HPE HPE Fresenius Kabi handbook - Page 17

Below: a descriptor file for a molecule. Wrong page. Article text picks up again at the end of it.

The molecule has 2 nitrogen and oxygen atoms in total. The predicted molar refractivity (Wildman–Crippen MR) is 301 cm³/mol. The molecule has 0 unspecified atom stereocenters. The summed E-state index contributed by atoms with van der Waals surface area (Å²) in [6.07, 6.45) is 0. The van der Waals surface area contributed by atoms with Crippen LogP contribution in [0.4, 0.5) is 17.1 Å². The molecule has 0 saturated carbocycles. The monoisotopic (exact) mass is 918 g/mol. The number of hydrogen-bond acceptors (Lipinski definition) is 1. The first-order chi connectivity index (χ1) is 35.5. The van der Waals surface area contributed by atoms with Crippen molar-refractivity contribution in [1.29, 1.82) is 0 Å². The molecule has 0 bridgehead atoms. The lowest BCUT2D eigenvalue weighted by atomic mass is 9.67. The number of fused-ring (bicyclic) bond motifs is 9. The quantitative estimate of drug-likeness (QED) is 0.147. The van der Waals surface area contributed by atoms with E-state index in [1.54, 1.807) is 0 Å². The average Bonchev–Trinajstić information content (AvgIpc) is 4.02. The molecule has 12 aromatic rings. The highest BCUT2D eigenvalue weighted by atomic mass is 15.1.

• Module 2: summaries of quality, non-clinical and clinical data; • Module 3: chemical, pharmaceutical and biological information (quality); • Module 4: non-clinical reports (safety); • Module 5: clinical study reports (efficacy). 12 For biosimilars, the requirements for MA applications are based on the demonstration of the similar nature of the two biological products, based on the comparability exercise. 2 The number and extent of comparability studies that form the comparability exercise is outlined in guidelines issued by the EMA. 10 In the dossier of biosimilars, comparability studies are required in modules 3, 4 and 5; in the case of generics, non-clinical studies (module 4) are omitted and the demonstration of bioequivalence replaces module 5. 1 Indeed, generics, which are copies of medicinal products based on active ingredients obtained via a synthetic pathway, do not require pharmacodynamic investigations if the pharmacokinetic parameters can be used to demonstrate that the generic and reference are essentially the same. By contrast, because of the complexities of bioproduction, even minor modifications to manufacturing processes can yield substantial differences in pharmacodynamic parameters, so pharmacokinetic data alone are not sufficient for the demonstration of biosimilarity. Conclusions Biosimilars are a reality of the pharmaceutical market. EU regulatory policies, mainly established by guidelines issued by the EMA and revised periodically, can now draw upon more than a decade of experience. Biologics are complex drugs. As such, their characteristics depend considerably on the manufacturing process, and their complete characterisation cannot be achieved by current analytical methods. The complexity of biologic medicinal products has clear repercussions on the assessment of therapeutic equivalence and, consequently, on interchangeability and substitution. For this reason, when copies of biological products are manufactured, they cannot be considered as small molecule generics. The EMA has led the way in the development of a regulatory framework of biosimilars. The EMA has the scientific competence and the broad view required to assess the interchangeability of biotechnological medicinal products. The EMA’s assessment of interchangeability could then be used as a basis, by local regulatory agencies, to allow automatic substitution. The EMA, though, have chosen to leave decisions on interchangeability of biosimilars to national authorities. Therefore, it is of paramount importance to define the pharmacist’s/clinician’s role in the choice of switching between reference and biosimilars, especially in hospitals. It is highly recommended that both the pharmacist and the prescribing physician decide whether to always purchase the cheapest biosimilar or which patients have to be treated with the reference product, as a precautionary measure to assure continuity of care. Where national authorities decide to allow automatic substitution without the prescriber’s prior consent, the traceability of the administered medicinal product should be mandatory, in order to allow the prescribing physicians to monitor which medicinal product is actually dispensed to their patients as specified in good pharmacovigilance practice guidance. TABLE 1 Key EMA scientific guidelines on biosimilars 2,10,11 Overarching biosimilar guidelines • Similar biological medicinal products • Similar biological medicinal products containing biotechnology-derived proteins as active substance: non-clinical and clinical issues • Similar biological medicinal products containing biotechnology-derived proteins as active substance: quality issues Product-specific biosimilar guidelines • Biosimilar medicinal products containing recombinant granulocyte-colony stimulating factor (Annex to guideline on similar biological medicinal products containing biotechnology-derived proteins as active substance: non-clinical and clinical issues) • Non-clinical and clinical development of similar biological medicinal products containing low- molecular-weight heparins • Non-clinical and clinical development of similar biological medicinal products containing recombinant human insulin and insulin analogues • Similar biological medicinal products containing interferon beta • Similar biological medicinal products containing monoclonal antibodies: non-clinical and clinical issues • Similar biological medicinal products containing recombinant erythropoietins • Similar biological medicinal products containing recombinant follicle-stimulating hormone • Similar medicinal products containing somatropin (Annex to guideline on similar biological medicinal products containing biotechnology-derived proteins as active substance: non-clinical and clinical issues) • Non-clinical and clinical development of similar biological medicinal products containing recombinant interferon alpha or pegylated recombinant interferon alpha References 1 Minghetti P et al. Biosimilars and regulatory authorities. Nephron Clin Pract 2011;117: C1–C7. 2 European Medicines Agency. Guideline on similar biological medicinal products (CHMP/437/04 Rev.1) www. ema.europa.eu/docs/ en_GB/document_library/ Scientific_guideline/2014/10/ WC500176768.pdf (accessed September 2018). 3 Rocco P et al. Copies of nonbiological complex drugs: generic, hybrid or biosimilar? Drug Discov Today 2018;pii :S1359-6446(18)30082–5. 4 Schellekens H, Moors E. Clinical comparability and European biosimilar regulations. Nat Biotechnol 2010;28(1):28–31. 5 Schellekens H. Biosimilar therapeutics – what do we need to consider? NDT Plus 2009;(Suppl 1):i27–i36. 6 Ebbers HC et al. Interchangeability, immunogenicity and biosimilars. Nat Biotechnol 2012;30(12): 1186–90. 7 Minghetti P, Rocco P, Schellekens H. The constrained prescription, interchangeability and substitution of biosimilars. Nat Biotechnol 2015;33(7):688–9. 8 Jørgensen KK et al; NOR- SWITCH study group. Switching from originator infliximab to biosimilar CT-P13 compared with maintained treatment with originator infliximab (NOR-SWITCH): a 52-week, randomised, double-blind, non-inferiority trial. Lancet 2017;389(10086):2304–16. 9 Rocco, P, Selletti S, Minghetti P. Biosimilar switching and related medical liability. J Forensic Leg Med 2018;55:93–4. 10 European Medicines Agency. Similar biological medicinal products. Similar biological medicinal products containing biotechnology-derived proteins as active substance: non-clinical and clinical issues (EMEA/ CHMP/BMWP/42832/2005 Rev. 1) (2014). www.ema.europa.eu/ docs/en_GB/document_library/ Scientific_guideline/2015/01/ WC500180219.pdf (accessed September 2018). 11 European Medicines Agency. Guideline on similar biological medicinal products containing biotechnology-derived proteins as active substance – quality issues. (EMA/CHMP/ BWP/247713/2012). www. ema.europa.eu/docs/en_GB/ document_library/Scientific_ guideline/2014/06/WC500167838. pdf (accessed September 2018). 12 Minghetti P et al. The regulatory framework of biosimilars in the European Union. Drug Discov Today 2012;17(1-2):63–70. Other guidelines relevant for biosimilars • Comparability of biotechnology-derived medicinal products after a change in the manufacturing process – non-clinical and clinical issues • ICH Q5E Biotechnological/biological products subject to changes in their manufacturing process: comparability of biotechnological/biological products • I mmunogenicity assessment of biotechnology- derived therapeutic proteins • Immunogenicity assessment of monoclonal antibodies intended for in vivo clinical use hospitalpharmacyeurope.com | 2019 | 17